Calls for 'tough action' to deter hare coursing and guard rural communities
Countryside campaigners have lobbied for tougher action on illegal blood sport as gamekeepers fight a ‘frontline’ battle against hare coursing.
Members of the Country Land and Business Association (CLA) met MPs to discuss tackling the black market pursuit – banned under the Hunting Act 2004.
A recently reported overall fall in rural crime across Suffolk over the last two years was offset by an increase in hare coursing from 141 to more than 400 calls to police.
The CLA met MPs from Suffolk, Essex, Cambridgeshire and Lincolnshire to call for specific sentencing guidelines for using dogs to chase, catch and kill hares, with large amounts of cash changing hands on the outcome.
CLA members own or manage more than 10 million rural acres across England and Wales, where the use of violence by hare towards landowners and police officers has also increased.
Earlier this year, the CLA called for tailored sentencing to include vehicle seizure and compensation for damage by hare coursers.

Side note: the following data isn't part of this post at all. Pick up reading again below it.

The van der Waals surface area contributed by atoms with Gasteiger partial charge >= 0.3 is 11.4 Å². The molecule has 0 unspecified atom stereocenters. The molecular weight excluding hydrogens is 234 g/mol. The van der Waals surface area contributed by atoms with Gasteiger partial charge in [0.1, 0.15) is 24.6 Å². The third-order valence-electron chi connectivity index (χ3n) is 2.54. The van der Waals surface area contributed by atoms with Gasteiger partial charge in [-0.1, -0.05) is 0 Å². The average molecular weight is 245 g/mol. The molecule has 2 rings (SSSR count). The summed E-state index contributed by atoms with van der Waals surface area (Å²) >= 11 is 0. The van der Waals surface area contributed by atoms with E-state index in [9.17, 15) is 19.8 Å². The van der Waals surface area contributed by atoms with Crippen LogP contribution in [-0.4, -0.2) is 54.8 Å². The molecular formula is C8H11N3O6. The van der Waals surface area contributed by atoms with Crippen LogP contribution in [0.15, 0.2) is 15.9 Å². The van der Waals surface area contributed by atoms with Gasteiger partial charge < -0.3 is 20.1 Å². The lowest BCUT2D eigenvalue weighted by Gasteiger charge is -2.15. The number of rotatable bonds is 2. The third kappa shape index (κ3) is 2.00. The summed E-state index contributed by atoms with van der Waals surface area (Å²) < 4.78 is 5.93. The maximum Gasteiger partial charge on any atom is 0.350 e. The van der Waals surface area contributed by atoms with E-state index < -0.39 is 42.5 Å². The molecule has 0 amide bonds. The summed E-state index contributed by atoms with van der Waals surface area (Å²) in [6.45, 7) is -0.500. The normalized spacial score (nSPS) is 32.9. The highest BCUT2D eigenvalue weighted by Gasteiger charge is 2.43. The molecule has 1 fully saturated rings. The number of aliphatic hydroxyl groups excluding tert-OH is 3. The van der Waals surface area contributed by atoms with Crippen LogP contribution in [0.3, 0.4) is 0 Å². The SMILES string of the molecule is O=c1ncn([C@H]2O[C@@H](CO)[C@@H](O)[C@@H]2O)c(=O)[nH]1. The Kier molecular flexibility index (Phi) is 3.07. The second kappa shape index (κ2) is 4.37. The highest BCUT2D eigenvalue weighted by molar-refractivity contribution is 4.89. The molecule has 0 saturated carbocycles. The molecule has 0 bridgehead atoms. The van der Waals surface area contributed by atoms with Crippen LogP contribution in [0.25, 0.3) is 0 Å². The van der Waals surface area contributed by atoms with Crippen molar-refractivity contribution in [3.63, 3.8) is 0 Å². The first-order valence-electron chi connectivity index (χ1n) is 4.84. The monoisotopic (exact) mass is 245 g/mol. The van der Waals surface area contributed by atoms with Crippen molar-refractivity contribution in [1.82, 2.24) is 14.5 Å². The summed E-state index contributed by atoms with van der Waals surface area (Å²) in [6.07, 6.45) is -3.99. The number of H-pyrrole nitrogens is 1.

Suffolk’s police and crime commissioner Tim Passmore supported calls for consistency and clearer guidelines in the courts, saying the county was particularly vulnerable due to its large open spaces and population of brown hares.
CLA president Tim Breitmeyer said: “Hare coursing is illegal and an abhorrent crime that causes damage to land and property, and those who seek to intervene are often threatened, intimidated or attacked.
“Hare coursers are hardened criminals who make large sums of money as a result of black market gambling, and tough action is needed to stop them.
“Introducing specific sentences for hare coursing, and helping police reclaim kennelling costs for dogs seized from offenders, would help to deter the crime and make rural communities feel safer.”
Ipswich MP Sandy Martin and South Suffolk MP James Cartlidge were among those to attend the event, where Nottinghamshire gamekeeper Jonathan Davis said he and colleagues were “very much on the frontline” against organised criminals using high-powered four-wheel-drive vehicles, and dogs bred to kill.
In September, a seasonal police operation was launched to tackle hare coursing in the region.
Operation Galileo action days target locations known for hare coursing, which is linked to illegal gambling and criminal damage.